IRA FLATOW, HOST:
You're listening to SCIENCE FRIDAY. I'm Ira Flatow. Hospitals and clinics are already using DNA sequencing to diagnose rare childhood diseases and develop treatments targeting specific cancers. So we may soon have technology that maps a person's entire genome in 24 hours or less and costing as low as $1,000. You can now have that done, and it's a bargain.
But as with all bargains, beware that you may get more than you bargained for. What if you find out that you have genes linked to rare conditions or fatal diseases? My next guest had his own genome sequenced, and that's when his story took an unexpected turn.
John Lauerman is a reporter-at-large with Bloomberg News. He joins us from Boston. Welcome to SCIENCE FRIDAY.
JOHN LAUERMAN: Hello, Ira, how are you today?
FLATOW: Fine, how are you?
LAUERMAN: Very well, thanks.
FLATOW: What made you decide to have your whole genome sequenced?
LAUERMAN: Well, so some of the factors that you talked about, the price is certainly dropping. You talked about the $1,000 genome, and of course there's an excellent book out there by Kevin Davies called "The $1,000 Genome" that raises a lot of questions about the ethics and I guess you'd say the emotional impact of having your genome sequenced.
And we're already looking at technologies like this - that one announced by Oxford Nanopore just the other day, and they're predicting that they're going to be able to sequence a genome in as quickly as 15 minutes.
LAUERMAN: They haven't announced the cost yet, but you know, we're looking at this technology that's poised to enter the clinic. You mentioned two applications in the clinic, and - but manufacturers, the people who make these sequencers, and many researchers are saying, you know, we should really sequence everybody.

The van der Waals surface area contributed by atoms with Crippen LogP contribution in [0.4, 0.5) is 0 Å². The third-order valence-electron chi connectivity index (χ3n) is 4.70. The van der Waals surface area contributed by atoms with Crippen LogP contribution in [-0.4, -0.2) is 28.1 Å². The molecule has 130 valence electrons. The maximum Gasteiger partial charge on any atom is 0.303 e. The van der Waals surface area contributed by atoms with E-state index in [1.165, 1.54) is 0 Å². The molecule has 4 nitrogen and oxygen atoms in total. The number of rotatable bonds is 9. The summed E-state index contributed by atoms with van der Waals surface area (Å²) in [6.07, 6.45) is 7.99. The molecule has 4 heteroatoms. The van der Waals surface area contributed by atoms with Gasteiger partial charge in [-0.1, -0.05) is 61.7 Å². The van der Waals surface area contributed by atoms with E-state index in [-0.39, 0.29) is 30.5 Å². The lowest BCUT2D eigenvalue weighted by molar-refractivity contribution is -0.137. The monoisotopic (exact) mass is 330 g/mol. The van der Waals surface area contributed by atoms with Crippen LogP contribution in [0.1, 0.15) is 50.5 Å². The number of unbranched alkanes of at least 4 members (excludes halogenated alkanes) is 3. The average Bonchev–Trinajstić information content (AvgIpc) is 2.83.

And there have been some studies out there suggesting that, for example, there was a study MITRE Corp that suggested that everybody in the military ought to have their genome sequenced. So I thought to myself, well, if this is going to be something that everybody is going to have done very soon, you know, then maybe I should give it a try.
FLATOW: And so you went in, you gave a vial of blood, and they came back with your sequence. And you opened the envelope and...
LAUERMAN: Yeah, so yeah, it was kind of surprising. There were a number of results. I began - I got a file with a number of gene variants, and this variant file was filtered out to contain the variants that were most likely to be associated with diseases and mainly with rare diseases.
And I looked through it, and for example I saw that I have a gene that raises my risk for macular degeneration, which is an eye disease, an age-related eye disease. And that wasn't really a surprise because that's a disease that affects a lot of people. And there was also a small increased risk of schizophrenia. Schizophrenia is actually a fairly - you know, not such an uncommon disease, and the increased risk was relatively small.
But then I looked at this report, and I realized that at the very top of the report there was - there was a report on a gene variation called JAK2V617F. And the JAK2 gene is associated with a number of rare blood disorders. Most of those blood disorders are relatively mild. They are elevations in red blood cells and platelets, and those can lead to clotting disorders or things like itching.
And they're fairly easy to treat. The clotting, the elevated risk of clotting could be treated with aspirin or other drugs, and having elevated red blood cells can also be treated with drugs or even just draining a little bit of blood from your system occasionally.
But there's also some fairly serious blood disorders, including leukemia and also including a disease called primary myelofibrosis, and that's actually a fairly severe condition.
FLATOW: So the longer you look, the more things you found.
LAUERMAN: That's right. Well, it actually didn't take me too long to find it. I found all this within minutes, really, of looking at my report. And I don't know if you mentioned this, but I had my genome sequenced through a project at Harvard called the Personal Genome Project.